Women in Uruguay
|Gender Inequality Index|
|Maternal mortality (per 100,000)||29 (2010)|
|Women in parliament||16% (2014)|
|Females over 25 with secondary education||50.6% (2010)|
|Women in labour force||68% (2014)|
|Global Gender Gap Index|
|Rank||77th out of 136|
|Women in society|
Women in Uruguay are women who were born in, who live in, and are from Uruguay. According to Countries and Their Cultures, there is a "very high proportion" of Uruguayan women participating in the labor force of the South American country. The Uruguayan legislation maintains that the women of Uruguay have equal rights to power, authority, and privileges". In reality, however, women are still not occupying "higher economic, professional, political, social, and religious positions". In relation to the political arena, UN Women reported that a 2012 study made by the Inter-Parliamentary Union (IPU) ranked Uruguay as being "103rd out of 189 countries in terms of representation of women in Parliament". Uruguay low ranking is partly due to its low political participation of women: only 16% of members of Parliament are women as of 2014. 
One prominent Uruguayan woman is Paulina Luisi. Luisi was a leader of the feminist movement in the country of Uruguay. In 1909, she became the first woman in the country to obtain a medical degree and was highly respected. She represented Uruguay in international women's conferences and traveled throughout Europe. She voiced her opinion on women's rights, and in 1919, Paulina started the force for women's rights in Uruguay. By 1922, the Pan-American Conference of Women named Paulina Luisi an honorary vice president of the meeting and she continued to be an activist until Uruguay gave women the right to vote.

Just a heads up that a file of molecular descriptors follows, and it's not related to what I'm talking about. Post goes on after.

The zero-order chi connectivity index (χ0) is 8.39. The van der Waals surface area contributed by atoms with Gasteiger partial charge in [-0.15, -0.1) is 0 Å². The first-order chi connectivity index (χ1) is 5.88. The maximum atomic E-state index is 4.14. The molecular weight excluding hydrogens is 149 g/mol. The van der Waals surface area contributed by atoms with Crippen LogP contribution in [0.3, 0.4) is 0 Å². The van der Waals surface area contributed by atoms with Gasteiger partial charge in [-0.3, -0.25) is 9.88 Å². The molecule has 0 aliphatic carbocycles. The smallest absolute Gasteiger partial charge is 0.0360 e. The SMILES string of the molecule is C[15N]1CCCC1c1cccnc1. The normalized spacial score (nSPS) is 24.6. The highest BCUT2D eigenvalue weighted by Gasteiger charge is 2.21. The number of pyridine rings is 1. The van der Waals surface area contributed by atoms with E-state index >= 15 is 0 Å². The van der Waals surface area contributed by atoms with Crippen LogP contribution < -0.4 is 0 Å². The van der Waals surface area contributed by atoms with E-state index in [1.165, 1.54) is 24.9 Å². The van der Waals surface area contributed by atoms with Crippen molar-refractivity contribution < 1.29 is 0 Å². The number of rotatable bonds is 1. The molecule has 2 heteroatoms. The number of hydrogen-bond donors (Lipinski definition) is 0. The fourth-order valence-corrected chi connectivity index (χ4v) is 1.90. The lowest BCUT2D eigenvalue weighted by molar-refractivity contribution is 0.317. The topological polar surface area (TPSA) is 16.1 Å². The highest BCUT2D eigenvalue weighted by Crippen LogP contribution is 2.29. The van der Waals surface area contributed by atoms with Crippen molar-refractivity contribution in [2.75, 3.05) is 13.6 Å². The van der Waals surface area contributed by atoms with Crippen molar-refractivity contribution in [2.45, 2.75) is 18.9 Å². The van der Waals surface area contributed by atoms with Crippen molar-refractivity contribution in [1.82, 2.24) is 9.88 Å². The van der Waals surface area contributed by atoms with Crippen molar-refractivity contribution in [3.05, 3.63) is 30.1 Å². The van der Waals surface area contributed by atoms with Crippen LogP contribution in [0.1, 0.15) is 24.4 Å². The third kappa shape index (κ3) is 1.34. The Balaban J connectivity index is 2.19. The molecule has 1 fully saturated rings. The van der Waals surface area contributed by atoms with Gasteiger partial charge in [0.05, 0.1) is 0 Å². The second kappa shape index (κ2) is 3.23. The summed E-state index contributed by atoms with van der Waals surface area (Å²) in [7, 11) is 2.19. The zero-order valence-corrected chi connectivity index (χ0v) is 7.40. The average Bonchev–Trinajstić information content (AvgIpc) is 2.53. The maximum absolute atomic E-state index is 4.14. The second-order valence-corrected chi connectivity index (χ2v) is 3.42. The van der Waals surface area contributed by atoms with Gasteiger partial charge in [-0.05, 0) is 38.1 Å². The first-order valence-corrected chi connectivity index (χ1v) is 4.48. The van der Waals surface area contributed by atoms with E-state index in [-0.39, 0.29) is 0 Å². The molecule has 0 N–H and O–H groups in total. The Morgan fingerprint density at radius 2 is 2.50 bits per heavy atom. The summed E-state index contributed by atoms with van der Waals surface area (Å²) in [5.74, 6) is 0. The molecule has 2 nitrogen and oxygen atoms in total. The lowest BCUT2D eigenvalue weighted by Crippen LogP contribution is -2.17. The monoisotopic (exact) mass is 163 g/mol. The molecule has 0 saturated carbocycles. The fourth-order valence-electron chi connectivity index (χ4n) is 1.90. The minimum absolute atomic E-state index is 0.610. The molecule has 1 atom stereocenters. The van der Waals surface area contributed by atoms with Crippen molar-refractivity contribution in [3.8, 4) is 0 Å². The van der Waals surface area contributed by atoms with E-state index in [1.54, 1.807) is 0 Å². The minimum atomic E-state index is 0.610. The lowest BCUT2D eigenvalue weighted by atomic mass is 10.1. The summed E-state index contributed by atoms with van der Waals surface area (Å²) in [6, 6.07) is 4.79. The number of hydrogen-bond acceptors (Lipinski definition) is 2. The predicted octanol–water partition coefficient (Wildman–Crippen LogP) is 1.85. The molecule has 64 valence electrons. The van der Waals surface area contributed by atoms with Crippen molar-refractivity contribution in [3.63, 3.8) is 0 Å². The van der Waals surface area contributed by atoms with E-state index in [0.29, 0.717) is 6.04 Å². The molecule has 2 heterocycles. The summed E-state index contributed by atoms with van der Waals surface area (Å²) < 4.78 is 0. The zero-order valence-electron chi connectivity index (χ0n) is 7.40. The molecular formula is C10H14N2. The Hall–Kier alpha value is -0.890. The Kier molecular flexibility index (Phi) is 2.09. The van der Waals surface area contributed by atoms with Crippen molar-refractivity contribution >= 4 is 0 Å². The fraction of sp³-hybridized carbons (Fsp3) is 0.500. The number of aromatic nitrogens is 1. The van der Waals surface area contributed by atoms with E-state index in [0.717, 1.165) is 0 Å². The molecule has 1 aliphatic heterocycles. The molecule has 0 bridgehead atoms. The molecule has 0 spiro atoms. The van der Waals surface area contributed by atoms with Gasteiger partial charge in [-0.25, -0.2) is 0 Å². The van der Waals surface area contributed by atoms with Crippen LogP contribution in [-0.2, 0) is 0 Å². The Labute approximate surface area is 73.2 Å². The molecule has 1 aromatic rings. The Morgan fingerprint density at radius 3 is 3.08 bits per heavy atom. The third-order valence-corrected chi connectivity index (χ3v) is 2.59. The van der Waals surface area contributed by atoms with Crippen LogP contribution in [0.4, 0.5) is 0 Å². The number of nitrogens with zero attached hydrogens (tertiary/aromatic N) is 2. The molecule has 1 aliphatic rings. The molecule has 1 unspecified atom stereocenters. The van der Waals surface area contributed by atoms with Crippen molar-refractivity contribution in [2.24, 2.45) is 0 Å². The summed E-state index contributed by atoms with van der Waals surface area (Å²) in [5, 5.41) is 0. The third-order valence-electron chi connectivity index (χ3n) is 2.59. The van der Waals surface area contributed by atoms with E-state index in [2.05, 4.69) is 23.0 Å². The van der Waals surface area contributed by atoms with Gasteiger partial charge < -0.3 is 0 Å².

Domestic violence is a very serious problem, especially so-called crimes of passion, which continue to be tolerated under Article 36 of the Penal Code (The passion provoked by adultery) - Artículo 36. (La pasión provocada por el adulterio). Since 2013, there have been ongoing political efforts to remove this provision from the Criminal Code. Before 2006, perpetrators of rape could avoid punishment if, after the assault, they married the victim. Uruguay's law against domestic violence is Ley Nº 17.514, enacted in 2002. 
The abortion law of Uruguay is very liberal compared to the other Latin American countries. In 2012, Uruguay become the second country in Latin America, after Cuba, to legalize abortion on demand (during the first 12 weeks of pregnancy).
Women in politics
Unlike most other Latin American countries, women are not very present in politics. Uruguay has one of the lowest percentage of women in politics in Latin America.
Asunción Lavrin, Women, Feminism and Social Change: Argentina, Chile and Uruguay, 1890-1940 (Nebraska Press, 1995)
- "The Global Gender Gap Report 2013" (PDF). World Economic Forum. pp. 12–13.
- Division of Labor by Gender, Gender Roles and Statuses, Uruguay, everyculture.com
- Young Uruguayan women aim to boost their role in politics, UN Women, January 29, 2013
- OECD (2010-02-22). Atlas of Gender and Development: How Social Norms Affect Gender Equality in non-OECD Countries. OECD Publishing. p. 134. ISBN 978-92-64-07747-8.
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